Video: Learning To Program For The ATmega328p Part I

Many of you are familiar with the Arduino. Many of you hate it…* This post isn’t about the Arduino. It is about the processor that is at the heart of many Arduino boards. If you are in the camp of people who can’t understand why others dislike the Arduino so much, this series is for you. In this series of videos, [Jack] will explore how to program for the ATmega328p processor using C. If you have been programming for the Arduino, you may have had some issues with the speed of your code at points. Programming in C will allow you to wring out nearly the last ounce of processing power that the ATmega processors can provide. It will also let you access the peripherals on the processor directly and to switch between different processors when you need more (or less) capabilities.

In this first video, [Jack] shows you all of the features of the 3pi robot, which he will be using as a fancy development board for the ATmega328p. He then shows you how to get your development environment set up and then walks you through one of the sample programs provided for the 3pi robot.

*Here at Hackaday, we are officially neutral in the ongoing Arduino love/hate war. We don’t care what microcontroller is used in the hacks that we show, only that they are cool.

Video is after the break!


14 thoughts on “Video: Learning To Program For The ATmega328p Part I

  1. I program my Arduino board using avr-gcc and writing in C. It takes a little more time but you really learn what you are doing, altought I understand why somebody not that technically oriented would choose the whole arduino environment. I like the bootloader and having a MCU board that Just Works(tm) to start rapidly prototyping, but don’t like depending on a mess of libraries that make things slow :)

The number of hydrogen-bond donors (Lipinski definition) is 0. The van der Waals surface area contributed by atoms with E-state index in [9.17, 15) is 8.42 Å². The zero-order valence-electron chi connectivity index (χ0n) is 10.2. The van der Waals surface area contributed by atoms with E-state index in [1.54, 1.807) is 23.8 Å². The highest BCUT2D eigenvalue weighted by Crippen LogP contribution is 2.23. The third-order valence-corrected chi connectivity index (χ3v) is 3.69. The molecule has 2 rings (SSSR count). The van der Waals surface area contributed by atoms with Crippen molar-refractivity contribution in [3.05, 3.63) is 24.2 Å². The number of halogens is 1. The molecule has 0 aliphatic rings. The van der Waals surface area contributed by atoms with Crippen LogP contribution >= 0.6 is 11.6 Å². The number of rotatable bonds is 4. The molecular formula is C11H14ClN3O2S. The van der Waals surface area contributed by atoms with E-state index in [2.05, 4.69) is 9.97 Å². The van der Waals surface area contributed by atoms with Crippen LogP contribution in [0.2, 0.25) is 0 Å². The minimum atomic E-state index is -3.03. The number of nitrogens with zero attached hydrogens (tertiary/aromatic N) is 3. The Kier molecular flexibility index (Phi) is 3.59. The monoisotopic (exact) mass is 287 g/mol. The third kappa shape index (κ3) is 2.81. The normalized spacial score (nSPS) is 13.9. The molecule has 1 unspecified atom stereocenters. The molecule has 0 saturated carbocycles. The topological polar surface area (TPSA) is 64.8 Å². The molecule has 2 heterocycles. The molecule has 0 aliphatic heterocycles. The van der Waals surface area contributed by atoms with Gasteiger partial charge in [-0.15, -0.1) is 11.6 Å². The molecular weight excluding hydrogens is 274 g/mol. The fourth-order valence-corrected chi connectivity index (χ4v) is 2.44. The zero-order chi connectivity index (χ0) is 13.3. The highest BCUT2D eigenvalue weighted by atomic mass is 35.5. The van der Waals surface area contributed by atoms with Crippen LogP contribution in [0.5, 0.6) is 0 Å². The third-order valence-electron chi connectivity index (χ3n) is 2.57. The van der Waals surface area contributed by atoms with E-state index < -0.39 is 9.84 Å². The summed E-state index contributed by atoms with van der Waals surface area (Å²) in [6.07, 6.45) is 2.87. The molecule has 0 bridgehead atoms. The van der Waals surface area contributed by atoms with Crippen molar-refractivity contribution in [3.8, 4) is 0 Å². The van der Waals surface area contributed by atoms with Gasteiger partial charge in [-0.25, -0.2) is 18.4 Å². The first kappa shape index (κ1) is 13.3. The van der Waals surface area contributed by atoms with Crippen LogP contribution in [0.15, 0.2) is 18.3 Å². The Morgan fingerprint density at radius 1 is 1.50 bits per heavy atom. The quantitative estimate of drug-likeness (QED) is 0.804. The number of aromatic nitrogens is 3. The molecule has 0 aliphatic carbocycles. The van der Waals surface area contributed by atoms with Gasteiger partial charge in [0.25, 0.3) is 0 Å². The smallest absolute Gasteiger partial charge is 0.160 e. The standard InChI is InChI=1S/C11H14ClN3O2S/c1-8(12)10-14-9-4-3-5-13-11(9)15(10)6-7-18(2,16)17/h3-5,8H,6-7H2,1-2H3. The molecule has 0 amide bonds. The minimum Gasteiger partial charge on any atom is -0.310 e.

2. I really like the new videos. Keep it up! They are fantastic.

    I guess I would have liked to seen you start off with a more “generic” approach….but that’s just me.

    1. I have to agree there; not only does the robot cost a lot, but it locks you into a format that prevents the use of some of the chip features…when this was announced I expected someone with a digital still cam, a breadboard, and a pile of various bits and pieces so that various common Arduino projects could be shown using non-Arduino libraries.

      I’m not saying the video wasn’t good…I just think this was overhyped a little.

  3. Yeah, I, too, was expecting something a little more…general.

    The robot is nice and all, but I got excited when I first heard about the C programming series because I’m an arduino fan and am just taking a course on C, so it’s the perfect time for me to apply it. This isn’t really what I was looking forward too.

    Hopefully the next videos will be a little more informational as far as how these chips are programmed raw.

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